Dog Star Man
Sometimes low-budget and art-house films have more of an influence on mainstream and genre cinema than you might think. Consider the kitchen-sink, realist (some might say miserabilist), socially-engaged films made by people like Ken Loach, Mike Leigh and Alan Clarke in the UK over the last twenty years, films like Meantime, Made in Britain, Naked and Life is Sweet. Consider the generation of outstanding British actors these films have made famous - performers like Gary Oldman, Timothy Spall, David Thewlis, and Tim Roth. Now consider what all these high-powered thesps are currently doing with their time!
Yes folks, it's a review of another Harry Potter movie, in which nearly all of the above pop up - and had Tim Roth not turned a recurring role in the franchise down in favour of doing Planet of the Apes we would have had the full set. I must confess to having felt merely whelmed at the prospect of the latest installment, Prisoner of Azkaban, mostly due to the bland overfaithfulness of the first two films (and the frankly alarming behaviour of some of the more fanatically zealous Potterphiles). But, freed of its previous role as warm-up act for Lord of the Rings, and with new director Alfonso Cuaron at the wheel, the series has taken a quantum leap forward.
It kicks off in ominously familiar style, with the Dursleys being beastly to Harry (Daniel Radcliffe), before the whole back-to-school routine begins once more. The appalling danger facing our hero and his chums (Rupert Grint and Emma Watson) this time round is all to do with disturbed wizard Sirius Black (Oldman) who has escaped from the magical prison Azkaban and is determined to track Harry down...
To be honest, on paper the plot doesn't have much to distinguish itself from that of the first two films, it's the same mixture of intrigue, imagination and humour, with a few twists along the way. And in many ways this film is much like its predecessors. As noted at the top of the page, this series has the ability to attract a truly stellar cast for even quite small roles (one suspects many of them have their arms twisted by their kids). The regular cast (Robbie Coltrane, Maggie Smith, Julie Walters, Mark Williams, Fiona Shaw, Richard Griffiths, Alan Rickman) all show up once more, and this time round they are joined by Oldman, David Thewlis, Timothy Spall, Robert Hardy, Lenny Henry, Julie Christie, Michael Gambon, and Emma Thompson (who hams it up something chronic), to name but most of them (and I swear I saw Ian Brown from The Stone Roses as an extra in one scene). Presumably the producers have squads of hunters out looking for Jim Broadbent and Judi Dench, who seem to be about the only two classically trained British film stars yet to have appeared in this series. Admittedly some of these people have very tiny parts (the fourth-billed Christie has about three lines), but in way that's almost more impressive. The key parts are uniformly well-performed, and Gambon replaces the late Richard Harris well, giving the character a slightly distant, slippery quality that bodes well for future appearances.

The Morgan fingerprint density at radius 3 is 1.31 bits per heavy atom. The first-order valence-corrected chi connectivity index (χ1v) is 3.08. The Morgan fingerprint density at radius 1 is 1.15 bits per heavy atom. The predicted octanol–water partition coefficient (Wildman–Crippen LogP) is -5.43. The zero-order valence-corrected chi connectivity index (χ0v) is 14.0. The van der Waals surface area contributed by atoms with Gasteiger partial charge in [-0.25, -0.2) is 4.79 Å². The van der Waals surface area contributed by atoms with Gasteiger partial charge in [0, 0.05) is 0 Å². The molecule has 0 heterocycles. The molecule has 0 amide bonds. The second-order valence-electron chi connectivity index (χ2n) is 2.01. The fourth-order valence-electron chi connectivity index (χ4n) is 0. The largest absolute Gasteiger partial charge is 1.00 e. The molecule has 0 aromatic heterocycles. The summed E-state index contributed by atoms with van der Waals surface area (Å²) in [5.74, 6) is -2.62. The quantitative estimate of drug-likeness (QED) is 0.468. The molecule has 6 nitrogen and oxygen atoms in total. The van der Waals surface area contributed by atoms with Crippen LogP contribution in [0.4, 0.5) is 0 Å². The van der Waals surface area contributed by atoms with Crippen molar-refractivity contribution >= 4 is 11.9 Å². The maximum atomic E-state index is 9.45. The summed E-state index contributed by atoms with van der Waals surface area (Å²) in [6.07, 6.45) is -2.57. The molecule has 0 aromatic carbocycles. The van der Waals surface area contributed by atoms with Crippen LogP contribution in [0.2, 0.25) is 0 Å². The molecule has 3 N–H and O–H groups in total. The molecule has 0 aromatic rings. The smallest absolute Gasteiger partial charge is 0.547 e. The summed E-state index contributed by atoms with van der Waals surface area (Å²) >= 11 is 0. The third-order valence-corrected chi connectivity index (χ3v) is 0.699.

Of course, all the Potter movies have been all-star-cast affairs but what's new this time is a welcome change in focus and direction. Steve Kloves' script is commendably ruthless in the way it hacks back the text to produce a focussed and pacy script that never drags or outstays its welcome. Admittedly there are a few loose ends come the final credits and some of the exposition is a little shaky but probably only people who already know the story will notice this.
But the success of Prisoner of Azkaban is largely down to Alfonso Cuaron's direction. Cuaron knows how to give a film atmosphere, as is obvious from the slightly Time Bandits-esque opening. He gives the real world scenes real grit, the ones in Hogwarts and elsewhere a genuine sense of wonder, and the contrast between the two has never been so striking or effective. It's invidious to make comparisons, but it's probably impossible now to make a big-budget fantasy film without setting yourself up against Peter Jackson's mighty trilogy - and Cuaron acquits himself well, particularly in the sequences featuring the spectral Dementors. Their grim presence seems to have bled out and given the rest of the movie a rather chilly atmosphere (ironic, given this is the first Potter movie not to get a Christmas release). But there's warmth and humour here as well as bleakness, with inventive and funny jokes and visual quirks filling the screen on a regular basis.
I may have to go into hiding for saying this, but for me Harry Potter and the Prisoner of Azkaban is the first in the series to actually take flight and work as a film in its own right rather than just as an adaptation. And, of course, it does J.K. Rowling's work much more justice as a result. Great fun, for all the family - dare I say it? - magic.